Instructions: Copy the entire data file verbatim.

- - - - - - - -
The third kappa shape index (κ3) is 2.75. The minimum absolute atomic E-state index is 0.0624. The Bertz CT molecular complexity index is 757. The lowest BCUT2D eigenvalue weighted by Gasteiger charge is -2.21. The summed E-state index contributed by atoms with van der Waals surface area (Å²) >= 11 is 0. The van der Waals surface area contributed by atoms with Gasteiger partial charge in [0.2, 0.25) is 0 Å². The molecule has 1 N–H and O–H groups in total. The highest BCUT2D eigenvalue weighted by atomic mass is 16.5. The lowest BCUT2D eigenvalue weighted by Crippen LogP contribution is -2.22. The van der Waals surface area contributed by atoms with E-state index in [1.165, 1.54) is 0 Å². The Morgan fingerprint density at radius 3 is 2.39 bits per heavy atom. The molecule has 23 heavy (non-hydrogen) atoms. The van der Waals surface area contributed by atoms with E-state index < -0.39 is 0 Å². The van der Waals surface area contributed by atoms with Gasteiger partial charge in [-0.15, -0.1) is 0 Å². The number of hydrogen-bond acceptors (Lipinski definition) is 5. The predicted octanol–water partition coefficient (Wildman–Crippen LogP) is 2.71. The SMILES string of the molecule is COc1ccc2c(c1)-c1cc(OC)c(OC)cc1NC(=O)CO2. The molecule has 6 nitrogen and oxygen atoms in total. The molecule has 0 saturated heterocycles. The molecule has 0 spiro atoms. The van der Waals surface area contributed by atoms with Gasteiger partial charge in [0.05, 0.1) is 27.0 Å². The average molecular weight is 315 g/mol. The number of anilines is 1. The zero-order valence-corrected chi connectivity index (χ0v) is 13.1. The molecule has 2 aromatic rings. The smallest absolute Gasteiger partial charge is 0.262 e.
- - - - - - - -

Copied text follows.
The third kappa shape index (κ3) is 2.75. The minimum absolute atomic E-state index is 0.0624. The Bertz CT molecular complexity index is 757. The lowest BCUT2D eigenvalue weighted by Gasteiger charge is -2.21. The summed E-state index contributed by atoms with van der Waals surface area (Å²) >= 11 is 0. The van der Waals surface area contributed by atoms with Gasteiger partial charge in [0.2, 0.25) is 0 Å². The molecule has 1 N–H and O–H groups in total. The highest BCUT2D eigenvalue weighted by atomic mass is 16.5. The lowest BCUT2D eigenvalue weighted by Crippen LogP contribution is -2.22. The van der Waals surface area contributed by atoms with E-state index in [1.165, 1.54) is 0 Å². The Morgan fingerprint density at radius 3 is 2.39 bits per heavy atom. The molecule has 23 heavy (non-hydrogen) atoms. The van der Waals surface area contributed by atoms with E-state index < -0.39 is 0 Å². The van der Waals surface area contributed by atoms with Gasteiger partial charge in [-0.15, -0.1) is 0 Å². The number of hydrogen-bond acceptors (Lipinski definition) is 5. The predicted octanol–water partition coefficient (Wildman–Crippen LogP) is 2.71. The SMILES string of the molecule is COc1ccc2c(c1)-c1cc(OC)c(OC)cc1NC(=O)CO2. The molecule has 6 nitrogen and oxygen atoms in total. The molecule has 0 saturated heterocycles. The molecule has 0 spiro atoms. The van der Waals surface area contributed by atoms with Gasteiger partial charge in [0.05, 0.1) is 27.0 Å². The average molecular weight is 315 g/mol. The number of anilines is 1. The zero-order valence-corrected chi connectivity index (χ0v) is 13.1. The molecule has 2 aromatic rings. The smallest absolute Gasteiger partial charge is 0.262 e.